I’m writing to you from a place slightly further down the path than, I suspect, many of your correspondents.
When pressed for a reason he simply said that I was a difficult woman to love
In September 2018 my husband of 22 years announced, out of the blue, that he was leaving. Tellingly, he was leaving at some point in the future – when he had a permanent job and a place to live. In the meantime, I was to continue to support him financially but accept that the marriage was over with no logical reason given. When pressed for a reason he simply said that I was a difficult woman to love.
What he didn’t tell me was that he had met another woman who was obviously much easier to love. He also didn’t tell me she was 25 – just 3 years older than our daughter. I found this out gradually and painfully. His need to present his choice as simply a result of a marriage breakdown and not an affair meant that he covered his tracks well, instead shifting the blame on to me and even his 17-year-old son.
Rock bottom really has proved to be the foundation of the rest of my life
Like all marriages we had ups and downs, but I genuinely thought there was light at the end of the tunnel – our kids were growing up and we were looking forward to the next stage of our lives together. In the six months to his decision, we went on 3 holidays without the kids and had a great time. What I didn’t know was that the light for him was a young woman with no baggage who adored him.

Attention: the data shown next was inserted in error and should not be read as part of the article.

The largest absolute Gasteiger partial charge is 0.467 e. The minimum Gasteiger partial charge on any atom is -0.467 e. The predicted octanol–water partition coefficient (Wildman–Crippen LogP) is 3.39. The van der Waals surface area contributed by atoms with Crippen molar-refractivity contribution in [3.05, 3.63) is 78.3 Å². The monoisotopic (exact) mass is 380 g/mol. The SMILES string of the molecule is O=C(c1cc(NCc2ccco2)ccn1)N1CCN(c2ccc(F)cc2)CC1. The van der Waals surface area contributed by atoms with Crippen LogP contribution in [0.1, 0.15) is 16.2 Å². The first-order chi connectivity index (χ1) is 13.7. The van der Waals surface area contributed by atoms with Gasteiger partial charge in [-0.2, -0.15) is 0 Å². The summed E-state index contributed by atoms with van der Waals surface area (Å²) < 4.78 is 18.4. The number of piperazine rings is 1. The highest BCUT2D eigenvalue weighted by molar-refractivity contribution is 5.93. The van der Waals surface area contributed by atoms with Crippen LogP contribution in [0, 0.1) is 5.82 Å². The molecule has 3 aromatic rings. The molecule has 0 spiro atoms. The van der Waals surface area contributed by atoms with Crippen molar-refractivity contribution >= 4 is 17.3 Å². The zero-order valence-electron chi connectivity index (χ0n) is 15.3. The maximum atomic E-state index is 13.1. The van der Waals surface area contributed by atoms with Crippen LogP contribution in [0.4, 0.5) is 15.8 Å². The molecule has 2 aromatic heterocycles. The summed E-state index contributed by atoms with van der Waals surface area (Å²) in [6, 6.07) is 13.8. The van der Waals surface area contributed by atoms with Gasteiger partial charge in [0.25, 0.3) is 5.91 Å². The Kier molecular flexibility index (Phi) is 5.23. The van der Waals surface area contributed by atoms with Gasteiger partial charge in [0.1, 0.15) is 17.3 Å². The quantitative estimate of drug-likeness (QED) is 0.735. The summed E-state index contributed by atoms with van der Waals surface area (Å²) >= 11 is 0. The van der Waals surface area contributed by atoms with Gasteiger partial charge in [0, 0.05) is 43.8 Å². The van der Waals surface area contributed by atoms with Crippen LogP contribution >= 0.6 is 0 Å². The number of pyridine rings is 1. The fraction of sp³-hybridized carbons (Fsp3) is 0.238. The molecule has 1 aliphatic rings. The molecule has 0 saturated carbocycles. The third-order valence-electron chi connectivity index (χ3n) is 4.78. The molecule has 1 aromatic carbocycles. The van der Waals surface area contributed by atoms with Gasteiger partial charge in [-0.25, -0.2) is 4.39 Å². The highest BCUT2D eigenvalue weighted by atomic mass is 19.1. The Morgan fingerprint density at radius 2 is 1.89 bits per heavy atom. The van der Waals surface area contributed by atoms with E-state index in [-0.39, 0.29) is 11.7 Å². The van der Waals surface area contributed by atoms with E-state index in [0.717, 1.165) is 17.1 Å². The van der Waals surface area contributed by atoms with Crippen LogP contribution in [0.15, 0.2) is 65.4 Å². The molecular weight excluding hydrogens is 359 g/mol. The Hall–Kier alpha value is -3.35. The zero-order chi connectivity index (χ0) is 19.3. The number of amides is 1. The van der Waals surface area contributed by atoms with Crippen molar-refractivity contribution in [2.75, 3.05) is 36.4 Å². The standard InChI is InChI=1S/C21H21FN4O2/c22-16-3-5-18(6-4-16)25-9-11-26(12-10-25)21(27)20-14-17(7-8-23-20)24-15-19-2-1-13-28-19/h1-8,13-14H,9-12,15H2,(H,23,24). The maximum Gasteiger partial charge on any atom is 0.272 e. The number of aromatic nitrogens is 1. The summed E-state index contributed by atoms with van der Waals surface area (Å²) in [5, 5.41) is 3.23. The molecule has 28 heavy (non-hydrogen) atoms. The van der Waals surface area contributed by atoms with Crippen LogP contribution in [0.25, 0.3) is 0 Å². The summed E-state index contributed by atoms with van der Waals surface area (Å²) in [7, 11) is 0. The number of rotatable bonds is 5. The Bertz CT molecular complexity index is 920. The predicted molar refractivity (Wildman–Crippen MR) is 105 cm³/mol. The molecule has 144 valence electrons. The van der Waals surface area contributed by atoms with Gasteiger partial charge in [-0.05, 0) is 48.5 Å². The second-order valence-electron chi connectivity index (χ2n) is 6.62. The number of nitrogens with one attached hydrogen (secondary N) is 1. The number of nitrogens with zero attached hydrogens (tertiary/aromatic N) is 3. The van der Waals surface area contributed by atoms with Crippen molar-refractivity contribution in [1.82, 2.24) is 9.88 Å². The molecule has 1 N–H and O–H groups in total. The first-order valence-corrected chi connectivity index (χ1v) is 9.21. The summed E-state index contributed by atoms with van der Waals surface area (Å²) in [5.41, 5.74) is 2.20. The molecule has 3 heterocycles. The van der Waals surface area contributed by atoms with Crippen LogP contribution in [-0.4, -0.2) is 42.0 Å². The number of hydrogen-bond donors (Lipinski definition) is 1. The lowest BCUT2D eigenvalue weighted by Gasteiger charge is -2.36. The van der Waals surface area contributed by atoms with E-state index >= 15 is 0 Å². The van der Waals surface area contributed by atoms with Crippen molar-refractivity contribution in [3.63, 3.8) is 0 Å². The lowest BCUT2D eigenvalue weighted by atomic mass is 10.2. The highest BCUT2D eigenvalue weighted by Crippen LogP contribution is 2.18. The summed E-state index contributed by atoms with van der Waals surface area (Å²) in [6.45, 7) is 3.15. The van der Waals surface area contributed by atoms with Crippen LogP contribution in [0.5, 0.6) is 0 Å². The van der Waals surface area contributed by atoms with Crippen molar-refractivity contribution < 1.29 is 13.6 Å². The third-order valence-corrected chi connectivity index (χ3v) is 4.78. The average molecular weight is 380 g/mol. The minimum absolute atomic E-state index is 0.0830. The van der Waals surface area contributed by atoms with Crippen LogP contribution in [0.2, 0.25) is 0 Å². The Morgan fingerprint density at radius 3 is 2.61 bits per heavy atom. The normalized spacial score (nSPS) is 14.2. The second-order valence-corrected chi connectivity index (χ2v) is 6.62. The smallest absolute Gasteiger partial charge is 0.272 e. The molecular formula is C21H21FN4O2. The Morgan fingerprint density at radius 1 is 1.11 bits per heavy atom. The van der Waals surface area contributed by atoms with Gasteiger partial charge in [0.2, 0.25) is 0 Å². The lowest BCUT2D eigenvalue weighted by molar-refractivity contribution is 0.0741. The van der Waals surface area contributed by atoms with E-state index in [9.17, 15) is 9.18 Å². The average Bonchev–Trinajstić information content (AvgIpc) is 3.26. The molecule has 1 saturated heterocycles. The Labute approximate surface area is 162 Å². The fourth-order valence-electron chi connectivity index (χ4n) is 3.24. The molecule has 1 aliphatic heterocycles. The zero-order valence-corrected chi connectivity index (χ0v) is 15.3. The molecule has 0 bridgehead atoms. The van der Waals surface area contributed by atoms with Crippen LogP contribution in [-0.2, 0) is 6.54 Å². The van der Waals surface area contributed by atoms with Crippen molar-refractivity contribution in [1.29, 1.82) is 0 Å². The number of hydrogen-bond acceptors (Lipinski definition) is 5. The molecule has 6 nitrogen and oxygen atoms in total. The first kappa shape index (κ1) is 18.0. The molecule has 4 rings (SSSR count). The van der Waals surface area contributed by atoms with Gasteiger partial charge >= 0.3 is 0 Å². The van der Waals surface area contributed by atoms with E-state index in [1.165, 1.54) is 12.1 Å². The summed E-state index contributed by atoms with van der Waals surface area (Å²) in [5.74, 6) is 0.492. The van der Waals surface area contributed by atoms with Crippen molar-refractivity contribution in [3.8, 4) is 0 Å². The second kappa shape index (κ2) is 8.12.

I won’t describe the detail of what I went through – you and your readers know all about it. I suffered a breakdown in July 2019. But rock bottom really has proved to be the foundation of the rest of my life. Down there, in hell, I realised my husband’s need for adoration had nothing to do with me. Our marriage was one of equals and laughter (so much laughter) but he needed to be worshipped and the only opinion of putting him on a pedestal that I’d have had was that it’d be one more damn thing to dust (and he would have laughed at that). The gaslighting, the blaming, was borne out of an understandable need to experience and see his new relationship as ‘pure’ and ‘true love’ – not the adulterous wrecking of a long marriage. And not the indulgence of a pathetic middle-aged man or the delusions of a young woman. Definitely not a cliché.
Once I had reached that conclusion I started to rise. Slowly, almost imperceptibly. I read books – including yours – and self-analysed in true Oprah style. I challenged myself and everyday found something about being single which was better than being married. In May 2021 I took myself off for a solo-hike: 100 miles to walk away from an old life and into a new. I’m now healthy, and happy in a way that 6 months ago I would not have been able to imagine. The biggest revelation has been that I am glad I experienced what I did – the pain and the torment, the financial worry, has all been worth it because I am now in a place that I would not have been had I continued to see the world by gas light. I have met a really nice man, we have dated a few times and we are enjoying each other’s company. Whether it goes anywhere remains to be seen but I am happy to enjoy each day and relish the excitement of the unknown, the yet to experience.
So…for everyone walking this same road…keep going. One step at a time. Eventually the scenery changes from barren to lush, verdant and varied.
And to the man who told me I was difficult to love…thank you for my freedom, my peace and my everyday joy.